Probably many of us have tried our hand at our own book design, chapbooks or magazines, computer generated and printed. Some of us have even taken a course or two in bookmaking workshops with handset type, so we have some idea of the exhaustive work it takes to produce even a page of type. A clean page. Unsmudged, with the letters all facing the correct way. Then, imagine illustrating said page, reprinting it, this time with a woodcut or etching.
Now imagine a huge vaulted many-windowed room full of these books; all sizes, shapes, papers, bindings, etc. This is Codexthe international book fair and symposium, held this year at the Craneway Pavilion in Richmond, California. This is the 5 th year for the Codex fair which is held biennially, and I am a later arrival; I saw the fair when it was still located on the Berkeley campus, but I missed the fair, so this is my first experience in the splendid Craneway.
Many of them are what most of us would call expensive, but the prices reflect only a tiny fraction of the time and money and creative thought put into these works of art.
And, as with the rare book market, some of these books are beginning to be sought after. If you love it, you will find a way to get it. Because I have been to the fair once before, I recognize some of the exhibitors. In fact, inI ordered and bought my first bound and cased octavo book from Quebec-based printer and book artist, Denise LaPointe, who with partner David Carruthers produces beautiful, richly colored papers at the Papeterie St.
Armand in Montreal. It was a book in honor of a dancer friend who had died. This year, LaPointe has gone from small to portfolio sized, with a piece printed from wood grain, again with a poem, this time by a young friend. Not all of the books at the fair use only handset type. Peter had made two books based on the work of Ilse Aichinger, now in her 90s and living in Vienna; a conceptual writer virtually unknown in the U. When I met Peter inhe had included a one page translation in English of part of the German text.
I liked the work so much that I emailed him. He told me he had found only one English translation of her work in a second hand bookstore, and he gave me the information. I was lucky to find it, an incredible work of poetry, prose and plays frompublished in Durango, Colorado. Ines Von Ketelhodt was a speaker at the symposium this year, but I had not gotten tickets to the sold-out event. One of her projects is called Color Change and consists of 6 volumes; here is a description of Grun green.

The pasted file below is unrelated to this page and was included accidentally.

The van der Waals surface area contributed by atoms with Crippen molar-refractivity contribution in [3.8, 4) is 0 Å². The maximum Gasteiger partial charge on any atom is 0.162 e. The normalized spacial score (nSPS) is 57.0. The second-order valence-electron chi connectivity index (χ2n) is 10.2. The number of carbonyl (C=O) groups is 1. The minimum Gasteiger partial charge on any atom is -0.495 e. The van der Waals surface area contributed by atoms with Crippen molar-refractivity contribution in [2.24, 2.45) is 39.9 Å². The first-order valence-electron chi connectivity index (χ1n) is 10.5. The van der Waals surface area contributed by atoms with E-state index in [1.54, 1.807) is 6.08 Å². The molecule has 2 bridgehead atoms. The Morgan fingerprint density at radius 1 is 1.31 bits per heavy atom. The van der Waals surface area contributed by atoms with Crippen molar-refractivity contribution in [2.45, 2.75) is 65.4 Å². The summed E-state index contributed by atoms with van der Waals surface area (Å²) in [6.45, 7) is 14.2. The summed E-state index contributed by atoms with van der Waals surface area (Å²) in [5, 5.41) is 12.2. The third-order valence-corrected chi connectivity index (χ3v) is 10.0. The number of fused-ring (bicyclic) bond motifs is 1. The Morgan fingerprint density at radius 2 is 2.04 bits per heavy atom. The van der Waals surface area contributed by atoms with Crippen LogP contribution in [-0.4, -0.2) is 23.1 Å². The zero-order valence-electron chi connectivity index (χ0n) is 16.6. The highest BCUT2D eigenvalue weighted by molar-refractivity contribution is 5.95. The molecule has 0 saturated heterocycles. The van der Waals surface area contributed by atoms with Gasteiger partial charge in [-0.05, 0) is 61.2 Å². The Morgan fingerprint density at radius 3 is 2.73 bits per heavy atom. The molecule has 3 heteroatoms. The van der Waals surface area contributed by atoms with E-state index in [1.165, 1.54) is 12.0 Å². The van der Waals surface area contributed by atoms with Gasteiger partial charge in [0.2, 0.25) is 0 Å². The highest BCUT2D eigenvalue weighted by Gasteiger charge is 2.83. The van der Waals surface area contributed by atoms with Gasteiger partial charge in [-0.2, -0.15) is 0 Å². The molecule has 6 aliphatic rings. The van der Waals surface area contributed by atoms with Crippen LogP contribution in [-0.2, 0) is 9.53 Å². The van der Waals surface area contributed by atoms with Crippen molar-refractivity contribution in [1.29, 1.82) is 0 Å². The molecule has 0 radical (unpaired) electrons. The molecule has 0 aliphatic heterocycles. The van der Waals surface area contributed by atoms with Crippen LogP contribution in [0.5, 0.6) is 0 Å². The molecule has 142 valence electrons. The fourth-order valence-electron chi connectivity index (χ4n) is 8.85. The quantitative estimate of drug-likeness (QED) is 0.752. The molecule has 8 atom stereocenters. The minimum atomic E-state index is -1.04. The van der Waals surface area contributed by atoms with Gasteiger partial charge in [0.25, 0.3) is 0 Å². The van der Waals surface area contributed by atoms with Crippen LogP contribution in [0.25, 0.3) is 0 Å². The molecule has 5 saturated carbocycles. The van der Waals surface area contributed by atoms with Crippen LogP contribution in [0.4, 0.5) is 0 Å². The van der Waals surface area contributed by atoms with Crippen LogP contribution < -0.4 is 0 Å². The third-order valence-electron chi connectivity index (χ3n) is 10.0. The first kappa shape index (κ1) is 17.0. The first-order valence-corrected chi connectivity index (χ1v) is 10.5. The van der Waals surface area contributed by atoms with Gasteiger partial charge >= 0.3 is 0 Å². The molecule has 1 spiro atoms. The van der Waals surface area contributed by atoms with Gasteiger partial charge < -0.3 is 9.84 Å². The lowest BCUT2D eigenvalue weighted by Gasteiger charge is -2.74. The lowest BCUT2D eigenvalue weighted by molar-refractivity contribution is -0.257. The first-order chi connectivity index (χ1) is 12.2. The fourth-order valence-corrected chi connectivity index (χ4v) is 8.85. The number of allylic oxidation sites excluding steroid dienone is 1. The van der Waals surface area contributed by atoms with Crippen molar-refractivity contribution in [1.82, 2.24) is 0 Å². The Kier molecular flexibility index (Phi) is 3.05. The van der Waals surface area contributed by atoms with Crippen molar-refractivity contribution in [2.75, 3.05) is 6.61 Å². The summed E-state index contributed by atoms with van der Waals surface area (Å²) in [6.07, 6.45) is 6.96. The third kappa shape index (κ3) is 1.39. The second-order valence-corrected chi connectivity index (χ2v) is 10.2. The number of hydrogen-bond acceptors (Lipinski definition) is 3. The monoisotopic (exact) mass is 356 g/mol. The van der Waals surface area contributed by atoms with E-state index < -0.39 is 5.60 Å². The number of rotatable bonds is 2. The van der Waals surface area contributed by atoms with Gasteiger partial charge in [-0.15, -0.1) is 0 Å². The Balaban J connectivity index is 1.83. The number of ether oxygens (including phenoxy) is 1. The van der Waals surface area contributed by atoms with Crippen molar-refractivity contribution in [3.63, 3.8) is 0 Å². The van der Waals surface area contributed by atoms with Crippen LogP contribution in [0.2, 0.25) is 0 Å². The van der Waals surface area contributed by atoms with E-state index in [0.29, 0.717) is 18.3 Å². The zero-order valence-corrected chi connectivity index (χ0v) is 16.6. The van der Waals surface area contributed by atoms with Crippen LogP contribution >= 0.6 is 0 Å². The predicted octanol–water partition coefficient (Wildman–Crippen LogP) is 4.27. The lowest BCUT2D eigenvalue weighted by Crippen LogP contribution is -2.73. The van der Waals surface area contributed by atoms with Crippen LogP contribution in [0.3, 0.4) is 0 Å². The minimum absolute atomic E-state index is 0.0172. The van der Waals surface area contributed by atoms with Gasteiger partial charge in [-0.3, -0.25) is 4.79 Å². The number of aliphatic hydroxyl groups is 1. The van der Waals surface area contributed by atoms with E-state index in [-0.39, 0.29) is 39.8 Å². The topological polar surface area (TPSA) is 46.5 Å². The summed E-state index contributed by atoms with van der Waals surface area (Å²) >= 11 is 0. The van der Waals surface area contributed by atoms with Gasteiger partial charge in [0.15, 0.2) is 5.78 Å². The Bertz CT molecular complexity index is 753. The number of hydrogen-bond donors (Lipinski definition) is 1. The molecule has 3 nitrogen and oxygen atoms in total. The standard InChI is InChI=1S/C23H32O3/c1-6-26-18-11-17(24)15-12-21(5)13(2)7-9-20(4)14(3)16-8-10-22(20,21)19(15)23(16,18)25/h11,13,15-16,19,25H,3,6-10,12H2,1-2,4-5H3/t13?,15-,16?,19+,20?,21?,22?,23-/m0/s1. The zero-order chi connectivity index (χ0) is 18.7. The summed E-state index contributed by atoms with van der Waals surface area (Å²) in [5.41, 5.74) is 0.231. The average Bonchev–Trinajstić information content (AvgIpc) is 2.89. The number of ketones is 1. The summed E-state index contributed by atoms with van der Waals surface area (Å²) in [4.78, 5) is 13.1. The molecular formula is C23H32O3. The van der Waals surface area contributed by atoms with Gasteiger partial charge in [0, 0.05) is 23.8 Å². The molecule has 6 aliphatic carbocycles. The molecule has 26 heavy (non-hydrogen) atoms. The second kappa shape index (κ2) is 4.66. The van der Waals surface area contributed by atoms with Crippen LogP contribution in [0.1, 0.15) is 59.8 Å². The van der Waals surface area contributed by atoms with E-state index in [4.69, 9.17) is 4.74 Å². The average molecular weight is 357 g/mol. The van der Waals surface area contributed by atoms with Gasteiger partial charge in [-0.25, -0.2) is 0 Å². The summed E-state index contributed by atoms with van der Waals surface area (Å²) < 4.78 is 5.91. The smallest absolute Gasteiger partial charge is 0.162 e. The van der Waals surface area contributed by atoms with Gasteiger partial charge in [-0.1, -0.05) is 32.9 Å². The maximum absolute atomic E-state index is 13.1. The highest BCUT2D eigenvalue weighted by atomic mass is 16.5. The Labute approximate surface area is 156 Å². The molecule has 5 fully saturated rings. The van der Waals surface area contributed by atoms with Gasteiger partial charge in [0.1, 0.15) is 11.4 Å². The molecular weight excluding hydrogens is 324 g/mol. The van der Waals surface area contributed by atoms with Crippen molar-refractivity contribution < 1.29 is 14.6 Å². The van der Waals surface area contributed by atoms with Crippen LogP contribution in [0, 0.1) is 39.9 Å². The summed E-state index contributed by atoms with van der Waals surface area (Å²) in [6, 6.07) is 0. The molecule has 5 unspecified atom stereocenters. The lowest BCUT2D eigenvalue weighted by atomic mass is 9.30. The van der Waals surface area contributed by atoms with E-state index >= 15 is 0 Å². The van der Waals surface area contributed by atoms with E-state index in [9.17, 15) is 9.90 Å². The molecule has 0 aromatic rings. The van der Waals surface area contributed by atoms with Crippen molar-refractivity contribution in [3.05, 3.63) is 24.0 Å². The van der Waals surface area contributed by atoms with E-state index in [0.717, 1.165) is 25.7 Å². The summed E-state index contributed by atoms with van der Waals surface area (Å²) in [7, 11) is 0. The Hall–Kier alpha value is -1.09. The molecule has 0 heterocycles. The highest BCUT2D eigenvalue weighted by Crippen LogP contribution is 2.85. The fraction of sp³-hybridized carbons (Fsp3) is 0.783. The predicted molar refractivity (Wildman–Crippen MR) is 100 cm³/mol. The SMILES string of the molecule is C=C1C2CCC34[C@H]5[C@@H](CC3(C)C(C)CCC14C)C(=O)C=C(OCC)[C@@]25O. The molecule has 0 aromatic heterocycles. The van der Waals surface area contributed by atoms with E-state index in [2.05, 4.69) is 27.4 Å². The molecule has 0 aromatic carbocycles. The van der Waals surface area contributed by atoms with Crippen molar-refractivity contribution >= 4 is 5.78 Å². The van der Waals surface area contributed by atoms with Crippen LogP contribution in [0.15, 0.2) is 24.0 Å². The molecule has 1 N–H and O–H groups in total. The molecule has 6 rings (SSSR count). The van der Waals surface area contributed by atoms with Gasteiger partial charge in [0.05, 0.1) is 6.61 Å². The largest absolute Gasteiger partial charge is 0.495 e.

All letters were cut individually into two parts so that the fragments of each letter look different. Then the two fragmented levels were printed digitally in different shades of green on two transparent foils.The fair includes a range of offerings, from small and large printmaking houses, master engravers, and illustration artists featuring artist made letterpress and hand bound books, materials, and supplies for book binding, independent press publications, and scholarly lectures from the United States, The Netherlands, Japan, South America, Mexico, and all over Europe, including Poland and Russia.
The concept was a unique one: a non-profit arts advocacy foundation specifically for fine printing and book arts, representing both San Francisco and global artists, printers and publishers. Hence, The Codex Foundation was formed. CODEX book fair installation. Courtesy of the Codex Foundation.
Photograph by Karen Eng. Filter, a paper conservator, both located in Berkeley. The first and second biannual fairs took place in and and were held at the University of California, Berkeley. Now in its fifth iteration, book lovers will have to head to Richmond for the fair, but it will be well worth the jaunt up there if you are in other areas of the Bay. Managing a fair with niche interests has its challenges, namely a growing interest from both participants and visitors, which called for relocating CODEX to Richmond, just a ten minute drive from its original location.
CODEX book fair detail. As a fine art printer in Berkeley sinceKoch has a long history with printing and with book makers. In the early s books and other print media were threatened with the advent of print technology, calling for a return to the craft stronger than ever. He saw a need to rectify preconceived notions of what an art book is and its place within the canon of traditional art forms, such as sculpture and printmaking.